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Airport Delays Rule

Will countering new airport delays rule with pretzels and water work?


This summer, airports and airlines say they're mission-ready, with heavily fortified defenses against tarmac delays: pretzels and water.

Under a new federal rule, passengers must be offered water and snacks after two hours of sitting without taking off or reaching a gate, and under most circumstances everyone has to have the chance to get off a plane if it's marooned for three hours. If airlines don't comply, fines can be huge—up to $27,000 per passenger, or about $4 million on a typical planeload of 150 people.

Airlines and airports have elaborate plans, stocking up on bottled water and pretzels at some airports, even deploying new buses, vans and "drive-by gates" to quickly unload passengers who want to get off long-delayed flights. Foremost among the changes, airlines say they will cancel more flights to lessen the chances that planes will sit without taking off or finding an open gate.

Travelers will notice changes quickly as the summer travel season—and thunderstorm season—both heat up.

Continental Airlines Inc., for example, whose chief executive called the new rule "very stupid," nonetheless has set up areas to unload passengers at hub airports so it won't need to send flights back to gates. In Newark, N.J., the airline has set up an area on the north side of the airport where planes can taxi, and park and ground workers can stage "rescue missions," says Holden Shannon, Continental's senior vice president of system operations and real estate.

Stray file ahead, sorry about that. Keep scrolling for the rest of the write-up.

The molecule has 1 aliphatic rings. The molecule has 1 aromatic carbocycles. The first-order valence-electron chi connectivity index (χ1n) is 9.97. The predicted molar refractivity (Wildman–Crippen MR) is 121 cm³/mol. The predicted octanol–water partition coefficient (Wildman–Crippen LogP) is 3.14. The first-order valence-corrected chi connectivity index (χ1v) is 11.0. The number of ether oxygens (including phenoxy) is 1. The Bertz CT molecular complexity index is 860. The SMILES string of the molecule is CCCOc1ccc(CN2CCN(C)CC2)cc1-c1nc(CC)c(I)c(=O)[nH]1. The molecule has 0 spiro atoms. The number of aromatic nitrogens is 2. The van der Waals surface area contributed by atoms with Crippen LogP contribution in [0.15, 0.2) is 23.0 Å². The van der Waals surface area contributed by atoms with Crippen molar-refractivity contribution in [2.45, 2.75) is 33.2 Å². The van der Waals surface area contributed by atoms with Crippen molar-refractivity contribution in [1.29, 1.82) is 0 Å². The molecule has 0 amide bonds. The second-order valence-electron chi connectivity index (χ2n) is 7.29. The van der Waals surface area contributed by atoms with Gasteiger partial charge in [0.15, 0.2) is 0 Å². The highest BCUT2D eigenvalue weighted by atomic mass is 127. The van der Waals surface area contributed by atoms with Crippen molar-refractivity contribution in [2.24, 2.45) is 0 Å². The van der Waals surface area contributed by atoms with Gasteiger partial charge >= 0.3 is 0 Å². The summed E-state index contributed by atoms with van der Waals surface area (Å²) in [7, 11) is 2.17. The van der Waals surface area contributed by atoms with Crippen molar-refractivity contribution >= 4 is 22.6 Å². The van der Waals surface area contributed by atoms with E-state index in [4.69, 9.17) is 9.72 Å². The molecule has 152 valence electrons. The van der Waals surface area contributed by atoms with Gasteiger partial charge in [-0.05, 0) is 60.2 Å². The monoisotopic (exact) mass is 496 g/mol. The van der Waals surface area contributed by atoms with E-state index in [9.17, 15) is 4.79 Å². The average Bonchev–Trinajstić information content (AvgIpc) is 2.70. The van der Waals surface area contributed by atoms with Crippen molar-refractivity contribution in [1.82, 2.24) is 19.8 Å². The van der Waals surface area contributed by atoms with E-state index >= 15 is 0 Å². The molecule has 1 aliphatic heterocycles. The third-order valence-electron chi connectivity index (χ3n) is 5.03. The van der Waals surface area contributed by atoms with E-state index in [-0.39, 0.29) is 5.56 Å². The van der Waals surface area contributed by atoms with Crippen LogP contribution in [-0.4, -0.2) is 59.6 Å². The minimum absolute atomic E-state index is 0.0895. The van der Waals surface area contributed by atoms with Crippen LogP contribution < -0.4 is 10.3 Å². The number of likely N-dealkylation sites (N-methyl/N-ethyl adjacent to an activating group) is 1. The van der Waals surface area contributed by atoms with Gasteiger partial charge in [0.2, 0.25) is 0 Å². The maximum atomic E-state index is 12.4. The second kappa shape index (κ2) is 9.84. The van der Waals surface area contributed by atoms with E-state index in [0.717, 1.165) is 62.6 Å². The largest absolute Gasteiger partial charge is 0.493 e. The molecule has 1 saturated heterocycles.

Stairs are rolled up to planes and vans and trucks drive up to transport passengers back to terminals. "We can service 14 aircraft in an area we call the ballpark," Mr. Shannon says.

Many of the systems that track flights at Continental are now set to alert officials when a plane sits for 90 minutes, Mr. Shannon says. "That's when we start mobilizing pretzels and water," he says. For planes waiting to take off, flight attendants will serve bottled water and pretzels onboard for regular in-flight service. If the flight is diverted to another airport by storms or is simply waiting for a long period to get to a gate after landing, Continental ground employees will have supplies of water and pretzels to deliver to aircraft.

Most passengers don't want to get off long-delayed flights because that aircraft may be their best bet to get where they want to go. But some do, and the new rule requires airlines to get them off grounded flights, as long as the captain thinks it's safe and air-traffic controllers say it won't disrupt operations. (But passengers who bail shouldn't expect to take their checked baggage with them.)

Another major exemption: The rule doesn't apply to small airports, defined by the Department of Transportation as servicing less then 0.25% of annual U.S. passengers, or roughly two million people. That means that had it been in effect last August, the tarmac delay rule actually wouldn't have applied to the Continental Express flight diverted to Rochester, Minn., that sat overnight fully loaded with passengers and triggered outrage leading to the new rule. The DOT on Wednesday proposed including small airports in the tarmac delay rule, but that won't take effect for six months at the earliest.